If you are willing to do it the hard way, you can use standard black-and-white photographic printing paper and do a reversal processing on it. What that means is that you will be making a negative, but then making a direct positive from the negative without an additional imaging exposure (though there will be an additional exposure to light).
It will require some testing, of course, to determine the "ISO" of the paper and get a feel for the processing procedure, so you'll probably write off your first box of paper as the "entry price" into the Weird Photographic Processing Society. But it's essentially the same procedure used for creating black-and-white slides.
First, expose the paper in the camera, then develop to get a "good negative" and stop -- but do not fix. That will precipitate the silver out of the areas that you eventually want to remain white, and proportionally precipitate the silver elsewhere according to its desired lightness. Expose the paper to a uniform light source, which will turn the remaining halogenated silver into a latent image. Then bleach the silver (negative) image out with a potassium ferrocyanide solution, which will "reset" the silver that was previously developed out to halogenated silver (silver halide). Now you can develop normally, including stopping, fixing and archival washing.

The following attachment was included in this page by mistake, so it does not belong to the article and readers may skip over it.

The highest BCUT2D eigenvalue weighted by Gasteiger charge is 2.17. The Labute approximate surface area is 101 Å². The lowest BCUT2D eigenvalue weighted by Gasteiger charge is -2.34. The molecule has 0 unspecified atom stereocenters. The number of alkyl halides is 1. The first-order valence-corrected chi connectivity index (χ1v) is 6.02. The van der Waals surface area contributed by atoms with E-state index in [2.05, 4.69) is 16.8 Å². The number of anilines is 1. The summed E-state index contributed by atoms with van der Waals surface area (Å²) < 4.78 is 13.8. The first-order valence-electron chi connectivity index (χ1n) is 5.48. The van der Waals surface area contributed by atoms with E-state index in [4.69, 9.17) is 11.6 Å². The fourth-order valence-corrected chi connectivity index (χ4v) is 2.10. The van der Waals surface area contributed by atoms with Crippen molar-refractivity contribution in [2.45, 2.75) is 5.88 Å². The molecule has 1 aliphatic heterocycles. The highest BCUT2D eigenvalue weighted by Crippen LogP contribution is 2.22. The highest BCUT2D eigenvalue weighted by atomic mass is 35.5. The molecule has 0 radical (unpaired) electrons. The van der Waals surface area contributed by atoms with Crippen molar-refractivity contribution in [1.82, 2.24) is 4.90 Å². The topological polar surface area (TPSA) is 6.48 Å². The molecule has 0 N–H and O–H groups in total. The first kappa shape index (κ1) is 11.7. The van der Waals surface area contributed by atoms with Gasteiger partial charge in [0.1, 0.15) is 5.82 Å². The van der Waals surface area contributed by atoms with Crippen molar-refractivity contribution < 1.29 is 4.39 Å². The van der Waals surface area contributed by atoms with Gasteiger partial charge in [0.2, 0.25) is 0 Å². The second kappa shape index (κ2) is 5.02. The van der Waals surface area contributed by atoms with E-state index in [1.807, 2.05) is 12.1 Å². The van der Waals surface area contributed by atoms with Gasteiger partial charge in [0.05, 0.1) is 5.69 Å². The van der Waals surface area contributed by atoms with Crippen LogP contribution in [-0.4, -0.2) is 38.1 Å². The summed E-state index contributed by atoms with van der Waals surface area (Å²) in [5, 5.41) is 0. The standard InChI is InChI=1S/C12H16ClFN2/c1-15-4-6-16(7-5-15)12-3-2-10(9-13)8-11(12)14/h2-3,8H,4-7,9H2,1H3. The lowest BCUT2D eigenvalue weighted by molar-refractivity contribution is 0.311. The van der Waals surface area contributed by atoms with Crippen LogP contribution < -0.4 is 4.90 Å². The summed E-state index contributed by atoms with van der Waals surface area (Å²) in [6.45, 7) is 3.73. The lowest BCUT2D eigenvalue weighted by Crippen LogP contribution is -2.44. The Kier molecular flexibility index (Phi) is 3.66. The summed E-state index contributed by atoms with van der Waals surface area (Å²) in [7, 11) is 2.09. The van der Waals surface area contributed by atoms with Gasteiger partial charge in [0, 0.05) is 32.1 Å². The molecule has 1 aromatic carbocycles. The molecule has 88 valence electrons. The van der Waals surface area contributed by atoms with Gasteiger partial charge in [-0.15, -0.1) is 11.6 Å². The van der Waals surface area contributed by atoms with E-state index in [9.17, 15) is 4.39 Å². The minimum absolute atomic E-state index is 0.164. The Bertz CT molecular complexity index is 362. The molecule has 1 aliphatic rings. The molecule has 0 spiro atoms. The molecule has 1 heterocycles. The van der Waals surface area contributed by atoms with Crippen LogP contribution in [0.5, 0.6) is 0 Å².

You can probably expect some funky colour responses from this process. Single-grade black-and-white papers aren't sensitive to much of the spectrum, and will look an awful lot like 19th-century photographs. Variable-contrast (VC) papers are nearly orthochromatic (sensitive to everything but the red end of the scale), but the blue-sensitive and yellow-sensitive parts of the emulsion have very different contrasts.
You can also use a liquid emulsion (make sure it's for photography, not screen printing) applied to substrates of your choosing (handmade papers, textiles, boards, metal, etc). If you choose to use a liquid emulsion, then you also have the tintype option: a negative silver image over a black background looks like a positive (it reflects more light) so you don't even have to do a reversal. (It's a reasonable alternative to a Daguerreotype in an era where nobody will let you play with mercury anymore.)